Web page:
jlewisthe3rd | 05. April 2016

Tesla needs to NOT give the Model 3 Ludacris speed or any speed or range that rivals the mid-high end Model S. If Tesla can successfully limit the performance of the Model 3 while still making it compelling then they will have noticeable differentiation in their cars and retain proper segmentation with room to grow within its lineup.

If you have a Model 3 you should aspire to "upgrade" to a model S one day. If you have a model S you should aspire to grow into a Model X for the road trips and make it the family car. All the cars should be distinct and not all look similar and do the same things. It would be a major slap in the face to current MS owners if the Model 3 performed as well as the MS. A "Thank You" to MS owners would be to keep the S as the flagship vehicle in a league of its own, which would preserve resale value for all owners down the line.

mr.numbers77 | 05. April 2016

I think it's obvious that the S and X will be used as the bleeding technology platforms before it trickles down to the 3. This is how it works, emerging tech makes it to the flagships well before they're offered on the main-stream models. I think we can expect a much updated Model S by the time the 3 rolls out.

PhillyGal | 05. April 2016 accelerate the world’s transition to sustainable energy.

If getting to that goal means cannibalizing (or some day nixing all together) Model S, so be it.
Do I think that will happen? Not necessarily, but it may be a means to an end. Shoot, cars in general may be a means to an end where Tesla ends up a car battery maker some day and no longer makes cars themselves.

cpmarino | 05. April 2016

@PhillyGal, as you have plenty of experience with the Model S, and were able to attend the reveal ... did you get a chance to sit or ride in the Model 3 or was that reserved for journalists only? If you did, and obviously conceding that it is a very early pre-production model, how did you find the fit/finish/quality as compared to the S?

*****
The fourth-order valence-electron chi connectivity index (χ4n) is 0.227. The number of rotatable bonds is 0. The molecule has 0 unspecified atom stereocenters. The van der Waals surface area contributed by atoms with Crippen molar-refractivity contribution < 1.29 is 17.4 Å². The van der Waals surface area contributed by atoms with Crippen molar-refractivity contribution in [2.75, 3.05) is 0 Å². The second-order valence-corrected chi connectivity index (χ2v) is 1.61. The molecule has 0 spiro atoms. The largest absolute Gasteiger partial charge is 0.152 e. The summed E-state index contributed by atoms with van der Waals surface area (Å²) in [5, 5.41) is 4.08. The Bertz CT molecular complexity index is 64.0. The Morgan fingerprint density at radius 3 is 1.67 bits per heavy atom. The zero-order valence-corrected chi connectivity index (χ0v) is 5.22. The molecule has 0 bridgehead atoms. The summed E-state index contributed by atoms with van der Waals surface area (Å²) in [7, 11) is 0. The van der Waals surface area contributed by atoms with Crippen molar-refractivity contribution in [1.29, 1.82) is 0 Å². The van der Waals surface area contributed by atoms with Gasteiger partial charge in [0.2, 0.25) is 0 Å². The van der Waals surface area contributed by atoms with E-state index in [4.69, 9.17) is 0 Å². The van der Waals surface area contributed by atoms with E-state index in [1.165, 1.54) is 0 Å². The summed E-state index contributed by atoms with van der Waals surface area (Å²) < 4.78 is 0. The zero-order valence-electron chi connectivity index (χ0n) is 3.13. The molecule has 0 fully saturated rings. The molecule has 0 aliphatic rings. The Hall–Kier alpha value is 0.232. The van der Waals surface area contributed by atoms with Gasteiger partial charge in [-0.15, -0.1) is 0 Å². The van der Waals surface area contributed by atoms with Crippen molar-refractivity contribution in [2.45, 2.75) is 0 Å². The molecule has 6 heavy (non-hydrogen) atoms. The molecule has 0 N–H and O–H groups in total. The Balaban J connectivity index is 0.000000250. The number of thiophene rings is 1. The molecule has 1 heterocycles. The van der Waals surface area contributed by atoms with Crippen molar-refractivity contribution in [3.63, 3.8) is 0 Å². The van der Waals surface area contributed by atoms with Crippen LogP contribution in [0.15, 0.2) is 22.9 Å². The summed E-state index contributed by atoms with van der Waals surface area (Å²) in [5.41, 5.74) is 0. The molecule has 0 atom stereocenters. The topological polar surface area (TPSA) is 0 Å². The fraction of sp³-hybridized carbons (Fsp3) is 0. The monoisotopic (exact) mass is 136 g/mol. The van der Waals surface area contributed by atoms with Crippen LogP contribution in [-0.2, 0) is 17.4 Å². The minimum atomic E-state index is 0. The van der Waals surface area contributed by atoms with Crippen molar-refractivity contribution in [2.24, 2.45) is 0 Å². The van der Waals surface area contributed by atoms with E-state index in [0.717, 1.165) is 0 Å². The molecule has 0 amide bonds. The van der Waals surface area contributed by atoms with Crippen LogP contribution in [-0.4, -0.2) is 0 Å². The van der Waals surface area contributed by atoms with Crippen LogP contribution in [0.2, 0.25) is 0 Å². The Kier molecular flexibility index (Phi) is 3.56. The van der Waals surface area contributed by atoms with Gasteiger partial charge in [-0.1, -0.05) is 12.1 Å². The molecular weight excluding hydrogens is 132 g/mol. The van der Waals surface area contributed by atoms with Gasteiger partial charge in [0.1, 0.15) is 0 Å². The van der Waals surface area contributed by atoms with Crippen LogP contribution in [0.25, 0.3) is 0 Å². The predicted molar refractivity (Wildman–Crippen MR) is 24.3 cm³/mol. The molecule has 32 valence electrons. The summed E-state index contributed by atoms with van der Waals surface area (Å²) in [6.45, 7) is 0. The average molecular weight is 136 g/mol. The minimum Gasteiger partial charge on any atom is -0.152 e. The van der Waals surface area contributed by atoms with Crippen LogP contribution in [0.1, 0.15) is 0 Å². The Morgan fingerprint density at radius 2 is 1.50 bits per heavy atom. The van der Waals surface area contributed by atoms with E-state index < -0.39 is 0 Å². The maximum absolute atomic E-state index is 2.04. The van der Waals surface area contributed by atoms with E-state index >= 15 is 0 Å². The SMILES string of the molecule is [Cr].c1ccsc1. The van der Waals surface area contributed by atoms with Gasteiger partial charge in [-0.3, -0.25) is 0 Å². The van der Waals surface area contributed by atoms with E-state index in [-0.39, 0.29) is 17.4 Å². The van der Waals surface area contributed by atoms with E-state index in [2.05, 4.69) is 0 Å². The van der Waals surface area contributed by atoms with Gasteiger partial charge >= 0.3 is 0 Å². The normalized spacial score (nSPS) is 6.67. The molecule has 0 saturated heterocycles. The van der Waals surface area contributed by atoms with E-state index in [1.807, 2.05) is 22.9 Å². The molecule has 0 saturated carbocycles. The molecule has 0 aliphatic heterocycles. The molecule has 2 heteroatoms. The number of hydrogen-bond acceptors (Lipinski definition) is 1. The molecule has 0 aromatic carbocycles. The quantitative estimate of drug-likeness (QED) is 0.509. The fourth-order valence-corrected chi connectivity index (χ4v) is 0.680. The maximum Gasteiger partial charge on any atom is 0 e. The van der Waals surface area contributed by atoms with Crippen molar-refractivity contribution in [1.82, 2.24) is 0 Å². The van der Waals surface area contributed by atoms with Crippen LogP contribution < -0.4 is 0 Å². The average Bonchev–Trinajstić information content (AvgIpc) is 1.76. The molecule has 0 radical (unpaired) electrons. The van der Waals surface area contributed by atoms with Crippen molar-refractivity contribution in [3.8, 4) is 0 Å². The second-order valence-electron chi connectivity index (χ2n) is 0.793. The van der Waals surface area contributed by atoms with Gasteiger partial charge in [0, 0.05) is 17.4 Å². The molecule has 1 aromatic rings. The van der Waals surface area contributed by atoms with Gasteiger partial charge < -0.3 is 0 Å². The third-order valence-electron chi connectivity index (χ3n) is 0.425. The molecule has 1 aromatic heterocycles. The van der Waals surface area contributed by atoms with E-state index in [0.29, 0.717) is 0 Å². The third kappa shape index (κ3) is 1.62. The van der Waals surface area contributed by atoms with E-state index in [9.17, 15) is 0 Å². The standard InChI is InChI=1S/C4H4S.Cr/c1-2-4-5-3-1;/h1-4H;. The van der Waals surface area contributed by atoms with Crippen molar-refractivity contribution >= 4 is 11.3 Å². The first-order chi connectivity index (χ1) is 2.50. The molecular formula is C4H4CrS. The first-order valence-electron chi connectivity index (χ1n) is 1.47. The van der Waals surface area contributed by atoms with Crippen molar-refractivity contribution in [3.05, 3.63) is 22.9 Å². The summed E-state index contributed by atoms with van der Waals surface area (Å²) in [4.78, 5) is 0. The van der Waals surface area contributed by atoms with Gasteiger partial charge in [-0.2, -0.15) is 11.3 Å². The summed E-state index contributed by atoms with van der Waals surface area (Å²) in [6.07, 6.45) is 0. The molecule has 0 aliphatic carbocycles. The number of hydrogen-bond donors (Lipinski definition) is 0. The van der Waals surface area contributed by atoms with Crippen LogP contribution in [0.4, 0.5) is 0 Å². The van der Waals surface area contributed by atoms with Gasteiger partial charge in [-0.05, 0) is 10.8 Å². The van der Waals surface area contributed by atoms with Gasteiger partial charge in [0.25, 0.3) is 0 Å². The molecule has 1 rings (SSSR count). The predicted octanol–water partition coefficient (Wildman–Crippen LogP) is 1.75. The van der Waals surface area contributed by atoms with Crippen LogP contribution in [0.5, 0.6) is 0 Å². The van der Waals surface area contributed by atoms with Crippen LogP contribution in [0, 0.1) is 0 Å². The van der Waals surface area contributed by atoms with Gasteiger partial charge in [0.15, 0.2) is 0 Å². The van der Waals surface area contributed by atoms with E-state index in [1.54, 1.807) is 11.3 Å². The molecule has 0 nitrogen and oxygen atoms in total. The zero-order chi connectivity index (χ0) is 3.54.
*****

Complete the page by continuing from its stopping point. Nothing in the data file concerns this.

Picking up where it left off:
stephen.kamichik | 05. April 2016

I have an early 2013 Model S.I love driving a big electric sedan which also happens to be the world's best sedan. It has lots of luggage space and seats five full-sized adults comfortably. However, I stood in line for two and one- half hours in the pouring rain to order a Model 3. My wife is going to love her Model 3.

Haxster | 05. April 2016

Another factor to consider: The same Gigafactory that will bring lower cost batteries to the Model 3 can do the same for the S and X. So the production cost of the S could move a little closer to the 3.

And, as was mentioned, the S could serve as the new-technology platform for the latest features, like maybe a motor-per-wheel design, and active anti-collision maneuvers.

PhillyGal | 05. April 2016

@cmparino - I thought it was gorgeous! Yes I did get to take a ride in it, though a short one.
I sat in the middle of the rear with an adult male on either side of me. (One was pretty tall!) There was definitely room but I wouldn't sign up for a long trip with 3 in the rear. Wouldn't in any other car either though.